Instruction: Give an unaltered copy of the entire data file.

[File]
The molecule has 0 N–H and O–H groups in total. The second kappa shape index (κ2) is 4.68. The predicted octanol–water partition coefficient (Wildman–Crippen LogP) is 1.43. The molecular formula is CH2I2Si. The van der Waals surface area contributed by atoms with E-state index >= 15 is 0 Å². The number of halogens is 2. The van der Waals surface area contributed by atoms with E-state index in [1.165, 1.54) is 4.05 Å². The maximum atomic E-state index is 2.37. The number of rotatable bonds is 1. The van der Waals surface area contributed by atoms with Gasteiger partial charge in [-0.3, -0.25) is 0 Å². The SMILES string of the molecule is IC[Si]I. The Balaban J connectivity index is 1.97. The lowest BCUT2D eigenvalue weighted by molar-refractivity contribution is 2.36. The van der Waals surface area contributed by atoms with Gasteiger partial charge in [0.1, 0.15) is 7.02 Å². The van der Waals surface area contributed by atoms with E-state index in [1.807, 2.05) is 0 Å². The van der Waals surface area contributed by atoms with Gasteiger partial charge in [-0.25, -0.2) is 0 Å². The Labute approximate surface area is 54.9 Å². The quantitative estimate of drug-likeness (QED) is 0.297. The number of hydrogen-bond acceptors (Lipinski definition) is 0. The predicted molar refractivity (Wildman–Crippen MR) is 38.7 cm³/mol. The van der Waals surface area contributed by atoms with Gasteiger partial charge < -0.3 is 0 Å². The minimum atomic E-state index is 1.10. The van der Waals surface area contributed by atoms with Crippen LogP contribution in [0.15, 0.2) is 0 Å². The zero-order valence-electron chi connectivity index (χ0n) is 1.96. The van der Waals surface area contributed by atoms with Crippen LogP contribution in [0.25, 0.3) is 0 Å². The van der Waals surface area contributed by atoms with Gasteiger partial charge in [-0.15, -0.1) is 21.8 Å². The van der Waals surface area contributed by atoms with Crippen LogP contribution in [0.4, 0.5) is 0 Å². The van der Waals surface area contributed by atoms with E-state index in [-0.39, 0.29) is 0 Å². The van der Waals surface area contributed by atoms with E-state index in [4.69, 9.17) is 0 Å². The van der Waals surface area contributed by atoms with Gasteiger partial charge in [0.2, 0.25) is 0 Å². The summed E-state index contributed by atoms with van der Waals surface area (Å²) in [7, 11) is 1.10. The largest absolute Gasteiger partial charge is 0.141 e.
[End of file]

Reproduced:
The molecule has 0 N–H and O–H groups in total. The second kappa shape index (κ2) is 4.68. The predicted octanol–water partition coefficient (Wildman–Crippen LogP) is 1.43. The molecular formula is CH2I2Si. The van der Waals surface area contributed by atoms with E-state index >= 15 is 0 Å². The number of halogens is 2. The van der Waals surface area contributed by atoms with E-state index in [1.165, 1.54) is 4.05 Å². The maximum atomic E-state index is 2.37. The number of rotatable bonds is 1. The van der Waals surface area contributed by atoms with Gasteiger partial charge in [-0.3, -0.25) is 0 Å². The SMILES string of the molecule is IC[Si]I. The Balaban J connectivity index is 1.97. The lowest BCUT2D eigenvalue weighted by molar-refractivity contribution is 2.36. The van der Waals surface area contributed by atoms with Gasteiger partial charge in [0.1, 0.15) is 7.02 Å². The van der Waals surface area contributed by atoms with E-state index in [1.807, 2.05) is 0 Å². The van der Waals surface area contributed by atoms with Gasteiger partial charge in [-0.25, -0.2) is 0 Å². The Labute approximate surface area is 54.9 Å². The quantitative estimate of drug-likeness (QED) is 0.297. The number of hydrogen-bond acceptors (Lipinski definition) is 0. The predicted molar refractivity (Wildman–Crippen MR) is 38.7 cm³/mol. The van der Waals surface area contributed by atoms with Gasteiger partial charge < -0.3 is 0 Å². The minimum atomic E-state index is 1.10. The van der Waals surface area contributed by atoms with Crippen LogP contribution in [0.15, 0.2) is 0 Å². The zero-order valence-electron chi connectivity index (χ0n) is 1.96. The van der Waals surface area contributed by atoms with Crippen LogP contribution in [0.25, 0.3) is 0 Å². The van der Waals surface area contributed by atoms with Gasteiger partial charge in [-0.15, -0.1) is 21.8 Å². The van der Waals surface area contributed by atoms with Crippen LogP contribution in [0.4, 0.5) is 0 Å². The van der Waals surface area contributed by atoms with E-state index in [-0.39, 0.29) is 0 Å². The van der Waals surface area contributed by atoms with E-state index in [4.69, 9.17) is 0 Å². The van der Waals surface area contributed by atoms with Gasteiger partial charge in [0.2, 0.25) is 0 Å². The summed E-state index contributed by atoms with van der Waals surface area (Å²) in [7, 11) is 1.10. The largest absolute Gasteiger partial charge is 0.141 e.